Canadian real GDP was largely unchanged in December, declining by 0.02 per cent, following two months of growth. Goods-producing sectors contracted by 0.2 per cent, while services were essentially unchanged. Construction activity fell 0.6 per cent in December, with residential building declining by 1.6 per cent. Offices of real estate agents and brokers rose 9 per cent, following five consecutive monthly declines amid soft home sales. Preliminary estimates suggest that output in the Canadian economy rose 0.4 per cent in January, helped by the conclusion of strikes in Quebec.

Real GDP rose 0.2 per cent in the fourth quarter, close to 1 per cent on an annualized basis, erasing a 0.1 per cent decline in the third quarter. Improved net exports, driven by the strong US economy and Albertan crude oil, pushed GDP upwards. However, business investment declined for the sixth time over the most recent seven quarters. Household spending rose 0.2 per cent in the fourth quarter, driven by vehicle imports, but strong population growth meant that per capita consumption declined for the third consecutive quarter. At 6.2 per cent, the household savings rate was down slightly from the third quarter, but remains higher than pre-pandemic levels. Housing investment was down for the year, with residential construction down 10.2 per cent and ownership transfer costs down 7.7 per cent. At 1.2 per cent growth, 2023 was the slowest year for real GDP growth since 2016, excluding 2020.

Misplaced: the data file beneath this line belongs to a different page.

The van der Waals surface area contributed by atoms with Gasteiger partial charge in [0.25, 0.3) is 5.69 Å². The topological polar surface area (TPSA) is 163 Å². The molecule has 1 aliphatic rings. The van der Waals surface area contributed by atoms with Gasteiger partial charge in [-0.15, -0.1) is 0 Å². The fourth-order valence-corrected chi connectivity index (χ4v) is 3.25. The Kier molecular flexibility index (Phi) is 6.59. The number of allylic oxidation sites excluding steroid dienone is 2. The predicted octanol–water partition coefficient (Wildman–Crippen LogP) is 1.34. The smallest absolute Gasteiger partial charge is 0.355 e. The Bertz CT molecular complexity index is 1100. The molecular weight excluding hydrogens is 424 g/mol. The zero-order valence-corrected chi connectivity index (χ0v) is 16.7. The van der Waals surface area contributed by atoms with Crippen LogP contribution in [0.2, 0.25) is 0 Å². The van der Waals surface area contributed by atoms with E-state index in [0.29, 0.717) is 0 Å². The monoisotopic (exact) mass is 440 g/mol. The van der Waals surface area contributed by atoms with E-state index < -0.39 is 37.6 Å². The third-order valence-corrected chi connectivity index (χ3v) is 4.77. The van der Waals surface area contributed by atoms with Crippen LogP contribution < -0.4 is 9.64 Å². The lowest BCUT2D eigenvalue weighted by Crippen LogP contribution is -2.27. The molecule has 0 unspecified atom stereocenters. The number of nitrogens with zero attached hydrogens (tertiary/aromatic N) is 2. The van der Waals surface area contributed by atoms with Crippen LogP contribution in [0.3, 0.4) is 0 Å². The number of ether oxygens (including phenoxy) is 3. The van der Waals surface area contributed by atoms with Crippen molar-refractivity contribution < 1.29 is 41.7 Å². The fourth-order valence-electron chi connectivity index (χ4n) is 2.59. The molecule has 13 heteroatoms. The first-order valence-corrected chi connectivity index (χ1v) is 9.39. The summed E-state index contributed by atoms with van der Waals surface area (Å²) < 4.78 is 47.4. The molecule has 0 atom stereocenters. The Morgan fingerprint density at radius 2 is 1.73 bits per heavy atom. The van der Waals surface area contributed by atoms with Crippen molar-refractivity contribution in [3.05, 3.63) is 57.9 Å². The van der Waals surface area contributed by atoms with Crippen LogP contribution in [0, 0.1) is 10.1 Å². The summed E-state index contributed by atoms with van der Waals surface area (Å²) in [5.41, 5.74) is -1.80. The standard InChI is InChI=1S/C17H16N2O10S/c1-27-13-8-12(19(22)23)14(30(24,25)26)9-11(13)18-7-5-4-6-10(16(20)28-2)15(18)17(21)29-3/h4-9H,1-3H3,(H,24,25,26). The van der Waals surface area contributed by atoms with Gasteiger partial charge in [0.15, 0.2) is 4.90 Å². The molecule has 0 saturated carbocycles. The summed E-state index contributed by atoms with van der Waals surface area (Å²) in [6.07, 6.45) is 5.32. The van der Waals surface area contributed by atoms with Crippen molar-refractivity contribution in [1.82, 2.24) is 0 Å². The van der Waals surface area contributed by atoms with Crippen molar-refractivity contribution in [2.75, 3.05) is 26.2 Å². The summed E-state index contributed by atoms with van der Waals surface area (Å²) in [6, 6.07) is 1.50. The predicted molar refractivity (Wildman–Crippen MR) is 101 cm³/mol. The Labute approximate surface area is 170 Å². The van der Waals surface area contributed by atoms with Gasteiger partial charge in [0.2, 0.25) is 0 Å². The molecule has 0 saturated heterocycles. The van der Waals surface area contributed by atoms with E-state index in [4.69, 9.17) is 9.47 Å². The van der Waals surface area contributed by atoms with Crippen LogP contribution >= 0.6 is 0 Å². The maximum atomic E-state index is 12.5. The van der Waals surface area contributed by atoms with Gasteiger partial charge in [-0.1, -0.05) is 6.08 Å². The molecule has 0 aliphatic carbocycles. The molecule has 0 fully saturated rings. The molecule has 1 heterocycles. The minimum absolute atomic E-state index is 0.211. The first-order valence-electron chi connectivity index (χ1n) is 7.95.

Economic growth in Canada was soft in 2023, and although it flirted with recession it has so far managed to avoid one. The central bank has raised rates by 475 basis points over two years and, as of the most recent data, managed to bring inflation down to 2.9 per cent without causing a major increase in unemployment or a contraction in GDP. The "soft landing" that seemed unlikely two years ago is now visible. However, while aggregate real GDP has not contracted, per capita GDP has contracted for six consecutive quarters as economic growth has failed to keep pace with rapid population growth. Per capita, real GDP is comparable to the level of 2017. Financial markets continue to expect that rate cuts will begin in the late spring and accumulate into the summer. The next rate announcement is on next Wednesday, March 6th.

Posted by Adam Chahl on
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